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Researchers Find Huntington's Fatal Flaw

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Image: JOHNS HOPKINS MEDICAL INSTITUTIONS

Two laboratories at Johns Hopkins Medical Institutions report in today's issue of Science that they have not only discovered the biological flaw behind Huntington's disease but also were able to correct it in cultured cells. The findings could eventually lead to drug treatments for the devastating neurodegenerative condition, characterized by jerky, involuntary movements and progressive dementia. And more broadly, the results may shed light on a class of disorders known as triple-repeat diseases, to which Huntington's belongs.

Scientists discovered the gene responsible for Huntington's disease¿and its defect¿back in 1993. In affected individuals, this stretch of DNA has extra repeats of three amino acids, namely cytosine, adenine and guanine (CAG). The more CAG repeats a person has, the earlier the onset of the disease. What researchers didn't know was how the gene's product, a protein called huntingtin, killed nerve cells in a brain region known as the corpus striatum, thus creating the symptoms.

Christopher A. Ross and his colleagues suspected that the abnormally shaped huntingtin protein produced by a mutant gene somehow "hijacked" a smaller regulatory protein, CPB. "Without CBP," doctoral student Frederick C. Nucifora, Jr., says, "a pathway crucial for cell survival never gets turned on."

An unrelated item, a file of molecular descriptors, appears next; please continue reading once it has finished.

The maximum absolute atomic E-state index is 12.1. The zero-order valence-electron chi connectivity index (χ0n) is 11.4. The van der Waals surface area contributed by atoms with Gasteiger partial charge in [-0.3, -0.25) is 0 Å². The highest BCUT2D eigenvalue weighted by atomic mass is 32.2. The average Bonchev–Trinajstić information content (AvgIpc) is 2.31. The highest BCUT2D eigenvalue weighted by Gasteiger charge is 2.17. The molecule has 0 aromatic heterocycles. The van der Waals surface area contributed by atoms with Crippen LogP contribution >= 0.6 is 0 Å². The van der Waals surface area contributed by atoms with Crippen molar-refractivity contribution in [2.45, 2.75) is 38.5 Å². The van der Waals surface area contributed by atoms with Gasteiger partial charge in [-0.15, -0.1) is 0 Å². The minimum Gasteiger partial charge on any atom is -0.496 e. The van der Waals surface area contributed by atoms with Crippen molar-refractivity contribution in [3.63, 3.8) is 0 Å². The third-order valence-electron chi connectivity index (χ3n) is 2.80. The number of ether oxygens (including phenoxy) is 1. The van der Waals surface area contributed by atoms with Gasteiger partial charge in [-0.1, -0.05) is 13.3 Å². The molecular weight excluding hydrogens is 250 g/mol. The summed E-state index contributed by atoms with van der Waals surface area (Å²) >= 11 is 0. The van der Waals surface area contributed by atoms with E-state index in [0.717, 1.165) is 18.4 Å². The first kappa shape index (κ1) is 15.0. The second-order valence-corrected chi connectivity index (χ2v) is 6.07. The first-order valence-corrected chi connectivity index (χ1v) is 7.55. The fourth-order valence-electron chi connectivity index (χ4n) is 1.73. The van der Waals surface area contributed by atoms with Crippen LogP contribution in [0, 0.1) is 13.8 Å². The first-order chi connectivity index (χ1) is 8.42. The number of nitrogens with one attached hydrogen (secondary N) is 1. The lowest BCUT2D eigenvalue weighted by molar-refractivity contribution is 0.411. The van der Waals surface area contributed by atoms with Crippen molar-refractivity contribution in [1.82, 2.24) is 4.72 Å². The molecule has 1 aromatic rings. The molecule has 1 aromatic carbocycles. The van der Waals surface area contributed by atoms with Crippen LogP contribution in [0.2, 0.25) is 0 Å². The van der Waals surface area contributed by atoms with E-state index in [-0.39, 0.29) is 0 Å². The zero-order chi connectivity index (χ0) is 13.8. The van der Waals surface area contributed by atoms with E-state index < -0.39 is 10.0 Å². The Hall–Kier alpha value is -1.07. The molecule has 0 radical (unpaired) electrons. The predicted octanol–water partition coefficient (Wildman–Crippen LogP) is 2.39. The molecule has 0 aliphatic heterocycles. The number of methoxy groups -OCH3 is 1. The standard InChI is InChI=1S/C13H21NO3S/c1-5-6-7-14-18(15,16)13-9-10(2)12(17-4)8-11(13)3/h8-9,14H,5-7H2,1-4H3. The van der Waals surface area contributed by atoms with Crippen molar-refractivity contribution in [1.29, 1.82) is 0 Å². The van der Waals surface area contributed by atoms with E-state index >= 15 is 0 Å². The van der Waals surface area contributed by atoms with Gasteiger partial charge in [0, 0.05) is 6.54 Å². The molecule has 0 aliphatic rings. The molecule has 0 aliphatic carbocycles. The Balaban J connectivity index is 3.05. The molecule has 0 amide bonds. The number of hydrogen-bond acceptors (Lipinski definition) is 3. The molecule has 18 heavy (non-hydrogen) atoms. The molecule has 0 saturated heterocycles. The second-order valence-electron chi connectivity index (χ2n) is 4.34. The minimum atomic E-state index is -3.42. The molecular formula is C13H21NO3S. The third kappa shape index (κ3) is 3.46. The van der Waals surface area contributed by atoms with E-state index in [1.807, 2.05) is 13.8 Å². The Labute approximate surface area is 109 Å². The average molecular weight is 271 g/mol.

To test the idea, the scientists attached colored fluorescent markers to DNA, huntingtin and CBP inside cells to which they added the mutant Huntington's genes, as well as inside live mice carrying the mutant human gene and postmortem brains from patients. In each case, they were then able to watch abnormal huntigtin keep CBP from doing its job. The top image shows a nerve cell, in which the DNA is blue and the CBP in it is pink; normal huntingtin protein appears green outside the nucleus. In the bottom image, however, the orange clump outside the nucleus is huntingtin bound to CBP.

Taking things a step further, Ross's team next engineered a form of CBP lacking the molecular areas that bind to abnormal huntingtin. When they introduced this bogus CBP and mutant Huntington's genes into cultured cells, the CBP went about its business unhindered. "Instead of degenerating," Ross explains, "cells in these cultures remained healthy. We were able to rescue them completely." The group now plans to test the success of the engineered CBP in a live mouse model.

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